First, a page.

Background: Autophagy is a prosurvival, reparative process that maintainsww cellular homeostasis through lysosomal degradation of selected cytoplasmic components and programmed death of old, dysfunctional, or unnecessary cytoplasmic entities. According to growing evidence, autophagy shows beneficial effects following subarachnoid hemorrhage (SAH). SAH is considered one of the most devastating forms of stroke.
Methods: In this review lies in revealing the pathophysiological pathways and the effects of autophagy. Current results from animal studies will be discussed focusing on the effects of inhibitors and inducers of autophagy. In addition, this review discusses the clinical translation of potential neuropharmacological targets that can help prevent early brain injury (EBI) following SAH by incorporating programmed cell death into clinical management.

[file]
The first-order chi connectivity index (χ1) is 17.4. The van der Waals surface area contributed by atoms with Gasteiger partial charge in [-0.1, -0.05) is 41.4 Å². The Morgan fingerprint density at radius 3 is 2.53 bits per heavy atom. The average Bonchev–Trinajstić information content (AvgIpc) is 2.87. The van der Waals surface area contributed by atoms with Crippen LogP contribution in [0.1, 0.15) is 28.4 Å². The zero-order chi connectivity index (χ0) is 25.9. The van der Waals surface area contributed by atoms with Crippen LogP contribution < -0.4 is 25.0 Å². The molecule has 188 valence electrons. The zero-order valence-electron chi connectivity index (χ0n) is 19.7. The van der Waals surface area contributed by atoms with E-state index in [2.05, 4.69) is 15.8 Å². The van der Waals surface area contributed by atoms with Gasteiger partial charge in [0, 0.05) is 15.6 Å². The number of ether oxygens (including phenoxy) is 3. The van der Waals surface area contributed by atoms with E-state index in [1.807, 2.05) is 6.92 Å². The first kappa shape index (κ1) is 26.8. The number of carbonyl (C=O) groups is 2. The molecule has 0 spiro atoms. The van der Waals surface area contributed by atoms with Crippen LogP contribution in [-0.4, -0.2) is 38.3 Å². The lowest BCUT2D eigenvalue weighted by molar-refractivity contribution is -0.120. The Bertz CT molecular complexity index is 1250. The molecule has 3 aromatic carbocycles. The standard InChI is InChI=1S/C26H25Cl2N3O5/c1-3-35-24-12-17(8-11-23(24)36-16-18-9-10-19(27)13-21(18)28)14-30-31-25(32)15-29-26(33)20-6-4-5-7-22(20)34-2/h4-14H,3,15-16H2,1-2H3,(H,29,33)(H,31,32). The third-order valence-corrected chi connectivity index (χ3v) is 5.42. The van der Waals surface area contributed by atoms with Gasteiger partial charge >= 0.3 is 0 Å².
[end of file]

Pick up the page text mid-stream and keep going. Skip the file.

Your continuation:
Results: Published data showed that autophagy mechanisms have a prosurvival effect to reduce apoptotic cell death after SAH. However, if SAH exceeds a certain stress threshold, autophagy mechanisms lead to increased apoptotic cell death, more brain injury, and worse outcome.
Conclusion: Future investigation on the differences and molecular switches between protective mechanisms of autophagy and excessive “self-eating” autophagy leading to cell death is needed to achieve more insight into the complex pathophysiology of brain injury after SAH. If autophagy after SAH can be controlled to lead to beneficial effects only, as the physiological self-control mechanism, this could be an important target for treatment.